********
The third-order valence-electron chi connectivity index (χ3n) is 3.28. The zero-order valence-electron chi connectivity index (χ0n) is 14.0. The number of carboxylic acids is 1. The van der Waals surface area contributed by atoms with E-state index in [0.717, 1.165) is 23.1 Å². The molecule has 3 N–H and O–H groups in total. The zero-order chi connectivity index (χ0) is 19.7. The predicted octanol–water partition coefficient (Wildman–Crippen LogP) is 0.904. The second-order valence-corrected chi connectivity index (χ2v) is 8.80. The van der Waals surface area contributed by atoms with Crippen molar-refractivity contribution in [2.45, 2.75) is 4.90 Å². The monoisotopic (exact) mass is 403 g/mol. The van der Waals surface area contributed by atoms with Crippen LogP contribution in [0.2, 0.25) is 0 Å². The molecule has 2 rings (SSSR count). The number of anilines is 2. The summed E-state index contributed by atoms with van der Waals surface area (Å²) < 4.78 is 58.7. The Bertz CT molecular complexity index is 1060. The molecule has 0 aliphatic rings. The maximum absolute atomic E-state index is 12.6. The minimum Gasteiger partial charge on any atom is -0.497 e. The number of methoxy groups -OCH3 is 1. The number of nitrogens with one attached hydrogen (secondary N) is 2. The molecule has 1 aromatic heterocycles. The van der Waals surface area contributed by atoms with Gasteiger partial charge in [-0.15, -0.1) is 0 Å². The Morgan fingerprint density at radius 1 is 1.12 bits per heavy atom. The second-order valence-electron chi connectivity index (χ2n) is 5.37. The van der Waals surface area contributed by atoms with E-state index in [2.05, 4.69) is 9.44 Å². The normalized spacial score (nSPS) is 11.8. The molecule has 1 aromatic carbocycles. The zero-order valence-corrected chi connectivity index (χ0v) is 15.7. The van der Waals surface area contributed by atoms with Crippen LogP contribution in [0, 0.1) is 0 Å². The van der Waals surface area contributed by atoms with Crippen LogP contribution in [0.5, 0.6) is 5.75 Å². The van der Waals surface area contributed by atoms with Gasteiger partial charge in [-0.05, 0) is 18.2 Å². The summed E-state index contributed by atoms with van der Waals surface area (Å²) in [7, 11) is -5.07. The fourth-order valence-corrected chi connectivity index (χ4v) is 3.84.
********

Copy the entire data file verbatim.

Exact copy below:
The third-order valence-electron chi connectivity index (χ3n) is 3.28. The zero-order valence-electron chi connectivity index (χ0n) is 14.0. The number of carboxylic acids is 1. The van der Waals surface area contributed by atoms with E-state index in [0.717, 1.165) is 23.1 Å². The molecule has 3 N–H and O–H groups in total. The zero-order chi connectivity index (χ0) is 19.7. The predicted octanol–water partition coefficient (Wildman–Crippen LogP) is 0.904. The second-order valence-corrected chi connectivity index (χ2v) is 8.80. The van der Waals surface area contributed by atoms with Crippen molar-refractivity contribution in [2.45, 2.75) is 4.90 Å². The monoisotopic (exact) mass is 403 g/mol. The van der Waals surface area contributed by atoms with Crippen LogP contribution in [0.2, 0.25) is 0 Å². The molecule has 2 rings (SSSR count). The number of anilines is 2. The summed E-state index contributed by atoms with van der Waals surface area (Å²) < 4.78 is 58.7. The Bertz CT molecular complexity index is 1060. The molecule has 0 aliphatic rings. The maximum absolute atomic E-state index is 12.6. The minimum Gasteiger partial charge on any atom is -0.497 e. The number of methoxy groups -OCH3 is 1. The number of nitrogens with one attached hydrogen (secondary N) is 2. The molecule has 1 aromatic heterocycles. The van der Waals surface area contributed by atoms with Gasteiger partial charge in [-0.15, -0.1) is 0 Å². The Morgan fingerprint density at radius 1 is 1.12 bits per heavy atom. The second-order valence-electron chi connectivity index (χ2n) is 5.37. The van der Waals surface area contributed by atoms with E-state index in [2.05, 4.69) is 9.44 Å². The normalized spacial score (nSPS) is 11.8. The molecule has 1 aromatic carbocycles. The zero-order valence-corrected chi connectivity index (χ0v) is 15.7. The van der Waals surface area contributed by atoms with Crippen LogP contribution in [0, 0.1) is 0 Å². The van der Waals surface area contributed by atoms with Crippen LogP contribution in [0.5, 0.6) is 5.75 Å². The van der Waals surface area contributed by atoms with Gasteiger partial charge in [-0.05, 0) is 18.2 Å². The summed E-state index contributed by atoms with van der Waals surface area (Å²) in [7, 11) is -5.07. The fourth-order valence-corrected chi connectivity index (χ4v) is 3.84.